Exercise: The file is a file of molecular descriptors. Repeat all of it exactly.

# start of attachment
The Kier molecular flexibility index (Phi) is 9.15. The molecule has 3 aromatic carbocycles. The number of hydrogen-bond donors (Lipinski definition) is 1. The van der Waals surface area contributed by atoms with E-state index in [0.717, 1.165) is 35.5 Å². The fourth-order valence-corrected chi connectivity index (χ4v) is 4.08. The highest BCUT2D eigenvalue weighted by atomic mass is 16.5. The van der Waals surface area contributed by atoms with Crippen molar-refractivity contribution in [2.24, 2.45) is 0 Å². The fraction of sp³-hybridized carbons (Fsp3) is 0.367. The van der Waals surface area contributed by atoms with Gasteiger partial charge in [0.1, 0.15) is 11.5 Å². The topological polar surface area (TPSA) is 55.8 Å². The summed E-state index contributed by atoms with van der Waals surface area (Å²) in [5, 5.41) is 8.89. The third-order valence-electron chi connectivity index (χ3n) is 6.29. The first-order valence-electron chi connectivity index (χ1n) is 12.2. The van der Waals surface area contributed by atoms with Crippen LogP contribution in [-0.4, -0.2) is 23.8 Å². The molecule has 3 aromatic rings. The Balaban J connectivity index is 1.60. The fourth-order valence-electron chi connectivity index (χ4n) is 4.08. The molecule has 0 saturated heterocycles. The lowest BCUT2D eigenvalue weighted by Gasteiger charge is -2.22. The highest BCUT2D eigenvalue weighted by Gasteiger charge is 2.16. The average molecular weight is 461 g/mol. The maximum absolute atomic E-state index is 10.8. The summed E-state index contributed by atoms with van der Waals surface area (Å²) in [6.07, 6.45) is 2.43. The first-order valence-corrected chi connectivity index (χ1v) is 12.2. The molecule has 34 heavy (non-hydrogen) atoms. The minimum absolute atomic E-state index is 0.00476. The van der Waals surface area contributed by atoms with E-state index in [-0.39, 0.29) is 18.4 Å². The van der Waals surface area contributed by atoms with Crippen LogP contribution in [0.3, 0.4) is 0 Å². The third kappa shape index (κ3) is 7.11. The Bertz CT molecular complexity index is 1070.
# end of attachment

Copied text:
The Kier molecular flexibility index (Phi) is 9.15. The molecule has 3 aromatic carbocycles. The number of hydrogen-bond donors (Lipinski definition) is 1. The van der Waals surface area contributed by atoms with E-state index in [0.717, 1.165) is 35.5 Å². The fourth-order valence-corrected chi connectivity index (χ4v) is 4.08. The highest BCUT2D eigenvalue weighted by atomic mass is 16.5. The van der Waals surface area contributed by atoms with Crippen molar-refractivity contribution in [2.24, 2.45) is 0 Å². The fraction of sp³-hybridized carbons (Fsp3) is 0.367. The van der Waals surface area contributed by atoms with Gasteiger partial charge in [0.1, 0.15) is 11.5 Å². The topological polar surface area (TPSA) is 55.8 Å². The summed E-state index contributed by atoms with van der Waals surface area (Å²) in [5, 5.41) is 8.89. The third-order valence-electron chi connectivity index (χ3n) is 6.29. The first-order valence-electron chi connectivity index (χ1n) is 12.2. The van der Waals surface area contributed by atoms with Crippen LogP contribution in [-0.4, -0.2) is 23.8 Å². The molecule has 3 aromatic rings. The Balaban J connectivity index is 1.60. The fourth-order valence-electron chi connectivity index (χ4n) is 4.08. The molecule has 0 saturated heterocycles. The lowest BCUT2D eigenvalue weighted by Gasteiger charge is -2.22. The highest BCUT2D eigenvalue weighted by Gasteiger charge is 2.16. The average molecular weight is 461 g/mol. The maximum absolute atomic E-state index is 10.8. The summed E-state index contributed by atoms with van der Waals surface area (Å²) in [6.07, 6.45) is 2.43. The first-order valence-corrected chi connectivity index (χ1v) is 12.2. The molecule has 34 heavy (non-hydrogen) atoms. The minimum absolute atomic E-state index is 0.00476. The van der Waals surface area contributed by atoms with E-state index in [-0.39, 0.29) is 18.4 Å². The van der Waals surface area contributed by atoms with Crippen LogP contribution in [0.3, 0.4) is 0 Å². The third kappa shape index (κ3) is 7.11. The Bertz CT molecular complexity index is 1070.